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The Best Bottles Of Bourbon Whiskey For Under $20, Ranked

It’s not hard to find a cheap bottle of bourbon in America. It is a little harder to find a good cheap bottle of bourbon, though. Not impossible, mind you — but there’s a lot of rough stuff on those lower shelves. That’s why we’re calling out ten bottles of cheap bourbon to help you make the right decisions when picking out mixing whiskeys for your bar cart.

While there are bourbons that cost less than $10, they’re not really worth our time right now. Our cut-off for cheap bourbon is the lower-shelf whiskeys that are still “straight bourbon” whiskeys. That denotes at least two years of aging in new oak, proofing standards, and bourbon-only juices. Cheap labels with just “bourbon” on them or “blended bourbon whiskey” will be bourbon cut with neutral grain spirits, making them dirt cheap.

We’re only calling out straight bourbons below. Each one should cost less than $20 for a standard bottle. Some of the prices below may inch higher or lower depending on your state’s taxes but those prices won’t shift dramatically. And if you want to give any of these cheap bourbons a shot, click on the prices!

Also Read: The Top 5 UPROXX Bourbon Posts Of 2021

10. Henry McKenna Bourbon Whiskey

Heaven Hill

ABV: 40%

Average Price: $14

The Whiskey:

Heaven Hill’s Henry McKenna is a classic bourbon dating back to the 19th century that was billed as a “table bourbon.” While this doesn’t reach the heights of the single barrel version under the same brand name, it’s an everyday whiskey that works in any application.

Tasting Notes:

There’s a sense of old sawdust next to hints of corncakes, Caro corn syrup, butter, vanilla, and a touch of caramel. The palate really holds onto those notes with a touch of ground cinnamon next to more of that vanilla, corn syrup, and sawdust. The end is short, hot, and sweet.

Bottom Line:

This isn’t mind-blowing but it’s got enough of its own charm to make this list. It’s also cheap enough to be a solid whiskey to use when practicing your cocktail mixing skills. That said, we wouldn’t really recommend pouring this one into a Glencairn and spending too much time looking for something deeper.

9. Early Times 354

Brown-Forman

ABV: 40%

Average Price: $15

The Whiskey:

Early Times has had a very tumultuous 160+ year history. This release was an early 2010s attempt to bring the brand back to prominence but fizzled out by the middle of the decade. You can still find bottles floating around and… they’re not bad.

Tasting Notes:

There’s a clear sense of cornmeal, light vanilla, wet oak, and an orange/apple vibe on the nose. The palate isn’t too drastically different, with plenty of that orchard and citrus pushing towards a light dusting of dark spices and more vanilla. The end is short and sweet.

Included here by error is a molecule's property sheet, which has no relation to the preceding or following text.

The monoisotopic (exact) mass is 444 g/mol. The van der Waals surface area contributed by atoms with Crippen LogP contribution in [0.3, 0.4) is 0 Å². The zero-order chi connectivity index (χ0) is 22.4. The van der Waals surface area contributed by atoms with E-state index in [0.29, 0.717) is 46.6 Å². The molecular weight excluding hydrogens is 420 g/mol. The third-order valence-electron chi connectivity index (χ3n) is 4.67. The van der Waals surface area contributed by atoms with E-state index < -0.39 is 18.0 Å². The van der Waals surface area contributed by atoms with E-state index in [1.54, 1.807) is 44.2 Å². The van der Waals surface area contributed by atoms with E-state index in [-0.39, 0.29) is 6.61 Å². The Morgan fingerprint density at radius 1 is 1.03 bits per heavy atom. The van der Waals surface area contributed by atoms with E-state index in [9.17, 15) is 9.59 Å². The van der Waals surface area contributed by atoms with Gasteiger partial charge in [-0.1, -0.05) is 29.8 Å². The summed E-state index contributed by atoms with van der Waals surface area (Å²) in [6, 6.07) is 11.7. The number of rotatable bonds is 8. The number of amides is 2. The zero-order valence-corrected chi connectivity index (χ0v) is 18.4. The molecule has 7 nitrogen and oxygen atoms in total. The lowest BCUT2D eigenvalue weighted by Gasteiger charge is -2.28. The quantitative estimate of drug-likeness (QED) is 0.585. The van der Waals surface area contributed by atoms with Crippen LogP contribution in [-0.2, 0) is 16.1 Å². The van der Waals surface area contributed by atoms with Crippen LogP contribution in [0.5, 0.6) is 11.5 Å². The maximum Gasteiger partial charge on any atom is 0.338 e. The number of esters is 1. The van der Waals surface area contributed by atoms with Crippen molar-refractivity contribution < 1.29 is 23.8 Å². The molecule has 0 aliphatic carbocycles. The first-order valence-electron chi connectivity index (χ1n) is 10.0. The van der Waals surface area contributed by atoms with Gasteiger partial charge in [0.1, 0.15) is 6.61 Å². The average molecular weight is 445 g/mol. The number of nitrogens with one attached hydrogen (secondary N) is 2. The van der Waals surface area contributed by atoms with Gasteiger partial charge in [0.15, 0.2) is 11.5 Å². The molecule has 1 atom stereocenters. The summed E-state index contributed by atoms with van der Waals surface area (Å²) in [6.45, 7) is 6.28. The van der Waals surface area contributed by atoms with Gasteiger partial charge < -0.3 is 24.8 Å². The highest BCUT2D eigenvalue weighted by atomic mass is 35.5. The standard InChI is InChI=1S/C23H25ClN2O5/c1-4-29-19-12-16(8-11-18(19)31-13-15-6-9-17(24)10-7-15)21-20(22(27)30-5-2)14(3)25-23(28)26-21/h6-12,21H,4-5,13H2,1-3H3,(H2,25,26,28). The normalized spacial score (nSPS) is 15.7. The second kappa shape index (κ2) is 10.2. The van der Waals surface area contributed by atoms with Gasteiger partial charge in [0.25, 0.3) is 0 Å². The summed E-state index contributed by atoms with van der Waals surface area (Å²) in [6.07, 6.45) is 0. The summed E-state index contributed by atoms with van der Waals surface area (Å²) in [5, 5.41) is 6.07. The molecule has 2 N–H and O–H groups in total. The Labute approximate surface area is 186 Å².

Bottom Line:

If you do find a bottle or two of this, it might be worth storing it away, in case this expression never comes back. Or just drink it and see if you can figure out why it failed at the time. If this were still widely available, it’d probably rank a bit higher but here we are.

8. Benchmark Small Batch Bourbon

Sazerac Company

ABV: 45%

Average Price: $17

The Whiskey:

The McAfree brothers were the trio who followed the Great Buffalo Trail from Virginia into Kentucky in the 1770s and founded what would become part of today’s Buffalo Trace. The bourbon in this very cheap bottle is a standard “small batch” though there’s not a whole lot of information on what that entails exactly. Otherwise, this is a standard bourbon that’s made for mixing.

Tasting Notes:

There’s a truly basic bourbon vibe on the nose and throughout the palate. Vanilla extract, slightly wet oak, and that raw Buffalo Trace leather dominate the nose. The taste pretty much stays in that arena, with caramel apples and floral honey popping up next to a slight metallic note and soft mineral water mouthfeel. The end is short and sweet and leaves you with that leather, oak, and vanilla primarily.

Bottom Line:

This is Buffalo Trace’s other cheap bourbon (along with Ancient Age). This is inching towards “on the rocks” territory but still feels very much like a good, cheap mixer more than anything else.

7. Ezra Brooks Bourbon Whiskey

Luxco

ABV: 45%

Average Price: $13

The Whiskey:

Luxco’s Ezra Brooks is a throwback to the Mad Men days of bourbon. The juice is a standard rye-infused bourbon without an age statement. It’s made as a workhorse whiskey that’s easy to find and cheap when you do find it.

Tasting Notes:

Classic yet mild notes of caramel corn, vanilla, and oaky spice lead the way. There’s a continued sense of those notes on the palate, with a hint of dark chocolate and spice when a little water is introduced. The end is short, caramel sweet, and has hints of kettle corn.

Bottom Line:

This is complex but will still have that cheaper vibe going on, making it the perfect mixer. A classic highball will bring out more of those mild dark chocolate notes with a hint of orange.

6. Heaven Hill Old Style Bourbon

Heaven Hill

ABV: 40%

Average Price: $13

The Whiskey:

This is Heaven Hill’s other gateway bourbon. There are no frills involved. This is standard bourbon that’s aged for three years before blending, proofing, and bottling.